In 1994, real-life crop artist Stan Herd traveled from Kansas to Manhattan's Upper West Side to create a massive environmental artwork on land owned by Donald Trump. The multi-acre artwork ... See full summary »
The fate of five local college students who went missing in the infamous Spiritual Woods is finally unraveled as previously unreleased footage is made public for the first time. Long thought to be dead, the truth turns out to be much worse.
Take a daring and unconventional look at the history of radio. From the pitched battles surrounding its invention to the secret fights for dominance between old and new media, radio has always been at war.
Tommy Calvert Jr.,
See what makes Skid Row tick, a tell all, never before seen, raw documentary about the harsh reality of the street life in Los Scandalous - Skid Row. The homeless capital of The United ... See full summary »
On the outside Adam appears to be a normal teenager, but underneath...his mind has been so rotted by trauma from his past and the gory films he watches, that he has blurred the lines ... See full summary »
In 1994, real-life crop artist Stan Herd traveled from Kansas to Manhattan's Upper West Side to create a massive environmental artwork on land owned by Donald Trump. The multi-acre artwork was made from soil, rock, plants and vegetation near an underground railway tunnel. Stan recruited a number of homeless individuals living in the tunnel to become his crew. Over the months it took to complete the earthwork, Stan dealt with a myriad of difficulties in bringing his unique, rural art form to an urban canvas and the many costs his art exacted upon his life. In the process, he unexpectedly encountered the true meaning of his art and it's ultimate, lasting rewards. Written by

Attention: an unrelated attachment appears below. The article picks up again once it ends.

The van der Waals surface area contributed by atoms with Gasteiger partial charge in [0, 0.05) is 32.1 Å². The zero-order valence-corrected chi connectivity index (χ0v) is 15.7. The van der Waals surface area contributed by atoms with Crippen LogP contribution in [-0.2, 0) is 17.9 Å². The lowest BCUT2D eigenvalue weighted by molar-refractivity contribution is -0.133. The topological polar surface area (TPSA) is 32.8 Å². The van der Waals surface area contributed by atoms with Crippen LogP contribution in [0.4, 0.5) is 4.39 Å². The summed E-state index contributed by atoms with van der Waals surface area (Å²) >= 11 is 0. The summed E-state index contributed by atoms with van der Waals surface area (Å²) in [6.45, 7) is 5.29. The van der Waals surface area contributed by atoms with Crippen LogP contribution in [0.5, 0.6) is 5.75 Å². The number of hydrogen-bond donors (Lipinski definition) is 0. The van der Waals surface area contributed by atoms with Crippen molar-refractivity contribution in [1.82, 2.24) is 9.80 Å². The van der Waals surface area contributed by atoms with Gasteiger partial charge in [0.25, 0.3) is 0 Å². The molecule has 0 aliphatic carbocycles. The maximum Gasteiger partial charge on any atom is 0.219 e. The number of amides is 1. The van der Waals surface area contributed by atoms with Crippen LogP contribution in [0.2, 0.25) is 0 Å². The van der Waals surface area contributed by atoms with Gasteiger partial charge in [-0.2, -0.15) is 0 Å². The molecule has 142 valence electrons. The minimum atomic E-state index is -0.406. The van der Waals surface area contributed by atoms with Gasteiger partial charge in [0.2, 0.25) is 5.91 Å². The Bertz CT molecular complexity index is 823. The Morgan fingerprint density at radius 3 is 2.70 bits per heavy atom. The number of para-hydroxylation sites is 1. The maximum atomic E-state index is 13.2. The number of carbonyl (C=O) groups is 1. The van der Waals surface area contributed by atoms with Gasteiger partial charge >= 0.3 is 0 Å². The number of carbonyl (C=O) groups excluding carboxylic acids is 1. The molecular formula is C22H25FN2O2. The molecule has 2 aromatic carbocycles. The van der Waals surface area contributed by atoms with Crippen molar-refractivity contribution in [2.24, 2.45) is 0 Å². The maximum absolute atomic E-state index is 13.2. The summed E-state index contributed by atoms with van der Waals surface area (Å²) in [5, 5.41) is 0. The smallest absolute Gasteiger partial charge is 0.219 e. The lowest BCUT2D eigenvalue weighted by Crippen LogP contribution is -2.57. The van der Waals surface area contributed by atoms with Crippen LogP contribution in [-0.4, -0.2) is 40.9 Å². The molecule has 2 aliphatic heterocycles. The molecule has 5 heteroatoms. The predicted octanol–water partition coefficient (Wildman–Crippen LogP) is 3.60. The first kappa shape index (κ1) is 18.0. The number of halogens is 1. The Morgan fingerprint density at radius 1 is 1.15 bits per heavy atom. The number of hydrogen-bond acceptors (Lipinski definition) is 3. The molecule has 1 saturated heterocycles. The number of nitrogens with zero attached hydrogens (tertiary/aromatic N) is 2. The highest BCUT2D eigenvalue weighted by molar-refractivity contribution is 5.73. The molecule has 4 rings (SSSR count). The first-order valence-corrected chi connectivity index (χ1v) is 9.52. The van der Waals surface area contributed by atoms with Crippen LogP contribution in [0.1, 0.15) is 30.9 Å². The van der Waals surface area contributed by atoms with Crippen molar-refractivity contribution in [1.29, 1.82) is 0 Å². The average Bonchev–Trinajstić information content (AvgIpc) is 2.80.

I was struck by the film story. The fragile nature of the actual earthwork process, the complete commitment to realizing the installation against all odds: a fraying marriage, rupturing finances, a lack of real community support both back in Kansas and then on the Upper West Side of Manhatten. It is David and Goliath, with David's currency dissipating like so much sand leaking from a bag into the wind. All this against the harsh glare of New York City, huge corporate interests, the fickleness of the national media - all carried on a story line about a vulnerable family dynamic, a profound message of hope and a poignancy about a vulnerable planet, the challenge of conveying a message of sustainability and an example of respecting the earth and all that it is asked to do for us. I was very moved by the film and feel it's message is very strong and hopeful and needs to be heard by a very broad audience.
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